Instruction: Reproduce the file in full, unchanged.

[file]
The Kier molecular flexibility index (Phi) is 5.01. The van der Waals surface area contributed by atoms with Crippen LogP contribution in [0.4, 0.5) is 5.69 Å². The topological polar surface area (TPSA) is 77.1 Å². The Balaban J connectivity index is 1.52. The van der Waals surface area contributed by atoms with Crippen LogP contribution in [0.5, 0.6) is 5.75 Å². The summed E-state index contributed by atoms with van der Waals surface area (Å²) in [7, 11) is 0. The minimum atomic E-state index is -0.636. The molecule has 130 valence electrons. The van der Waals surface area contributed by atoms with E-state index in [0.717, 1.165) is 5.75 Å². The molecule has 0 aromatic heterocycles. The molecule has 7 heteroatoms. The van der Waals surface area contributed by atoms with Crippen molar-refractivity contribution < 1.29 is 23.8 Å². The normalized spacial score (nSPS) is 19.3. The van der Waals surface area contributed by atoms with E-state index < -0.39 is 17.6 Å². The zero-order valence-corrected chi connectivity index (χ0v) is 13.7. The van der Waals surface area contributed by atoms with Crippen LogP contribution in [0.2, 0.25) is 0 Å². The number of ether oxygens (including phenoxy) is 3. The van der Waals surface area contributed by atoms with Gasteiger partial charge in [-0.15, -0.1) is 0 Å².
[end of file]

The Kier molecular flexibility index (Phi) is 5.01. The van der Waals surface area contributed by atoms with Crippen LogP contribution in [0.4, 0.5) is 5.69 Å². The topological polar surface area (TPSA) is 77.1 Å². The Balaban J connectivity index is 1.52. The van der Waals surface area contributed by atoms with Crippen LogP contribution in [0.5, 0.6) is 5.75 Å². The summed E-state index contributed by atoms with van der Waals surface area (Å²) in [7, 11) is 0. The minimum atomic E-state index is -0.636. The molecule has 130 valence electrons. The van der Waals surface area contributed by atoms with E-state index in [0.717, 1.165) is 5.75 Å². The molecule has 0 aromatic heterocycles. The molecule has 7 heteroatoms. The van der Waals surface area contributed by atoms with Crippen molar-refractivity contribution < 1.29 is 23.8 Å². The normalized spacial score (nSPS) is 19.3. The van der Waals surface area contributed by atoms with E-state index < -0.39 is 17.6 Å². The zero-order valence-corrected chi connectivity index (χ0v) is 13.7. The van der Waals surface area contributed by atoms with Crippen LogP contribution in [0.2, 0.25) is 0 Å². The number of ether oxygens (including phenoxy) is 3. The van der Waals surface area contributed by atoms with Gasteiger partial charge in [-0.15, -0.1) is 0 Å².